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February 2010 Commentary

MPC Minutes show inflation expected to stay high for now 17th February 2010

Bank of England

The minutes of the Bank of England's February monetary policy committee meeting, published this morning, showed a unanimous vote to keep the base rate at 0.5% and maintain the asset purchase programme at £200bn. The focus was on the uncertainty of how the economy would evolve and so "there was little merit in attempting to fine-tune monetary policy in the hope of achieving comparatively small changes to the future path of inflation".

However, whilst the Committee's February Inflation Report projection "indicated that CPI inflation was more likely than not to be below target for much of the three-year forecast period, .... the near-term outlook was for it to increase further".

The Bank's outlook for 2010 is for interest rates to remain low whilst inflation is expected to be high, at least for the next few months. This means that savers have a challenge to find investments that will beat inflation. At the current CPI rate of 3.5% this means that basic rate taxpayers need to achieve a gross return of 4.38% and higher rate tax payers need to achieve 5.83%, just to keep pace with inflation. When the 50% tax rate comes in on 6th April, these taxpayers will need to achieve 7% just to stand still.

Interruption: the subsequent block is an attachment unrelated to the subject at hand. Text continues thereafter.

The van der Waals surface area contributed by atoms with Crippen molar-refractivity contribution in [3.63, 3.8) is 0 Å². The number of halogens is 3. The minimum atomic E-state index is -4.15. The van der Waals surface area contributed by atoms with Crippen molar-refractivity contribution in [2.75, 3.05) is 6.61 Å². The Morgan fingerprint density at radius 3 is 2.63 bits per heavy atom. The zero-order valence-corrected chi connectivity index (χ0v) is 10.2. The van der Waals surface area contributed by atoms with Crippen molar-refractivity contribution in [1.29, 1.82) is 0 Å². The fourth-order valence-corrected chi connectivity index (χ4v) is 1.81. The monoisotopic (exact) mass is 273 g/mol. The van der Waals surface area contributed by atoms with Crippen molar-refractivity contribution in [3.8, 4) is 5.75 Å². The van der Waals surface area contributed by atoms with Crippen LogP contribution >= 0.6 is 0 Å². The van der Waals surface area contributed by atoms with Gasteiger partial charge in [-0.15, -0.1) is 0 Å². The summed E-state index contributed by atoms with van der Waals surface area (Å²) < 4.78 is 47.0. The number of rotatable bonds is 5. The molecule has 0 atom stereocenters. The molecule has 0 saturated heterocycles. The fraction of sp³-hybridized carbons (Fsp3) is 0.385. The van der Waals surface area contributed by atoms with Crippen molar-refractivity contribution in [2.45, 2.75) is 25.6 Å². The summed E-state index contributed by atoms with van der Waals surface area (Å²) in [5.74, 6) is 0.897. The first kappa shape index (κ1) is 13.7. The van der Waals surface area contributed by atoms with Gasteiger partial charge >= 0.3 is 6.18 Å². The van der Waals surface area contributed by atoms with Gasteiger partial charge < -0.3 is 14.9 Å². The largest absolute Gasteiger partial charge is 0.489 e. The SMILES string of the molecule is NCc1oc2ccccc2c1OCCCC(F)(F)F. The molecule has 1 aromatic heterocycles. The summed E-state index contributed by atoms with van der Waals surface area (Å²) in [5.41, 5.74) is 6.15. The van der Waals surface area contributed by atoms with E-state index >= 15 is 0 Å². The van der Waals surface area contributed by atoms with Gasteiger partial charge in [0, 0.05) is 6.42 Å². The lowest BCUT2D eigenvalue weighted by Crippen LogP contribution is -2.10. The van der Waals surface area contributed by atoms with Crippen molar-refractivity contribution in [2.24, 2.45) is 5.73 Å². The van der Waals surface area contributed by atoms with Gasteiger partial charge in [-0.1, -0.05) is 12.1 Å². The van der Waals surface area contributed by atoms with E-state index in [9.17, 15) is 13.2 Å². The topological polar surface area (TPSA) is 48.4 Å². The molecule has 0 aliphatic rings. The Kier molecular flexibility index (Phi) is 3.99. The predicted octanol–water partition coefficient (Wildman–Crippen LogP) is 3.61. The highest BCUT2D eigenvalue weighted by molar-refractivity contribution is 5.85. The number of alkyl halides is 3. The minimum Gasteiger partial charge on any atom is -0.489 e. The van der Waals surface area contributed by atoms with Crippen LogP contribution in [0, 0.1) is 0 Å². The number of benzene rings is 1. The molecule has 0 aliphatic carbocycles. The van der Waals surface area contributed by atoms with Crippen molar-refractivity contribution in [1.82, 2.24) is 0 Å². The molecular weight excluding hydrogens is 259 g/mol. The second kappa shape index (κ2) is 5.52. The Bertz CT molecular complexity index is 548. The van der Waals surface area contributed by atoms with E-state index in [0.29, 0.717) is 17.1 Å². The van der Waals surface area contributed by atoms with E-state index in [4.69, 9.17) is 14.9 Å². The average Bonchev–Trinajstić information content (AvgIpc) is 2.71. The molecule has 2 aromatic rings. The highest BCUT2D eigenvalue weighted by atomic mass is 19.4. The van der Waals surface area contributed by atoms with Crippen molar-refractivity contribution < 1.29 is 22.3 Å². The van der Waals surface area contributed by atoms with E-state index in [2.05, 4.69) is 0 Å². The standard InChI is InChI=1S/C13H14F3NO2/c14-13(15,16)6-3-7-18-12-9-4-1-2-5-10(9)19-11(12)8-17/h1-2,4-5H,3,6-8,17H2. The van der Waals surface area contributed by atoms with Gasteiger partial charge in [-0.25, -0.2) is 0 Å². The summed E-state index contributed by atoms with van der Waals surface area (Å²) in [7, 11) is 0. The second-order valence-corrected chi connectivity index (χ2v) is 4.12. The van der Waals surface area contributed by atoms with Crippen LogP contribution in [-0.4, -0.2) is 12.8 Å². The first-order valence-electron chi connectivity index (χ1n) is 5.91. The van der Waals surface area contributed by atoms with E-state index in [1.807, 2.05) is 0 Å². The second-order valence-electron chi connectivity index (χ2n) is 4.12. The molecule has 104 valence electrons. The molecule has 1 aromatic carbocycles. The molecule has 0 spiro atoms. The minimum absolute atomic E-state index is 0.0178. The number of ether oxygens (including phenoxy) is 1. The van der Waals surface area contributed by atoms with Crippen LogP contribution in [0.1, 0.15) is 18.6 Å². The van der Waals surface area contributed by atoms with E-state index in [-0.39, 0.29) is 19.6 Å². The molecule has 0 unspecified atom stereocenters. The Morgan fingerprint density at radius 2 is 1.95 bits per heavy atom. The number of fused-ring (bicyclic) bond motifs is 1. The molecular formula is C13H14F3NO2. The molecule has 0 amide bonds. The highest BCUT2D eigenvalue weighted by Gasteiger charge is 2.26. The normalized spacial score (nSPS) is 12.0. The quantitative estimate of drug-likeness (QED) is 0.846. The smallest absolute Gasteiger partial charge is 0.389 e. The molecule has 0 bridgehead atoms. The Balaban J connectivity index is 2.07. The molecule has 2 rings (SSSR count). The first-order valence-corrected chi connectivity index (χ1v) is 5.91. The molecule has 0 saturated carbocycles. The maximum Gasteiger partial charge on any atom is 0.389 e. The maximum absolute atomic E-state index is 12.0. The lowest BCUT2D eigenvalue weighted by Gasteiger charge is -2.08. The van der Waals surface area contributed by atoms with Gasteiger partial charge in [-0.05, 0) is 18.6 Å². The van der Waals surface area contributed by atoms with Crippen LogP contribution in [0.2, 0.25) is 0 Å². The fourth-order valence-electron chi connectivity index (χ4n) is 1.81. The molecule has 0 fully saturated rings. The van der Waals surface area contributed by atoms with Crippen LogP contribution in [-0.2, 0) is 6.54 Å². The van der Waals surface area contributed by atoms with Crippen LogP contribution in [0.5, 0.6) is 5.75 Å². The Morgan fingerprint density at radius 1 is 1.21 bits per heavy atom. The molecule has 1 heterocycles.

There are products in the market that can provide protection against inflation and these include National Saving's index linked accounts, which are currently offering 1% over RPI on three and five year certificates. The maximum investment is £15,000 per issue.

Source: Bank of England, MPC Minutes February 2010

Interest Rate Outlook 8th February 2010

With the Bank of England holding the base rate at 0.5% last week, there seems to be little prospect of rates increasing anytime soon. This is reflected in the December Bankstats, published last week, with new business rates being somewhat lower than rates earned on existing deposits.

Households earned a monthly average weighted rate of just 0.73% on their no notice bank and building society deposits in December 2009 and achieved an average rate on fixed term deposits of 2.45%. This compares to an average new fixed term rate of 2.40%, some 5 basis points lower. Households continue to earn better rates than companies, with Private Non-Financial institutions earning just an average of 0.41% on no notice deposits and 1.05% on fixed term deposits.

Savers will need to shop around to ensure that they continue to earn the best rates on their cash investments.

Source: Bank of England, Bank Stats published monthly. Use this link to see the current month's statistics on the bank's website.

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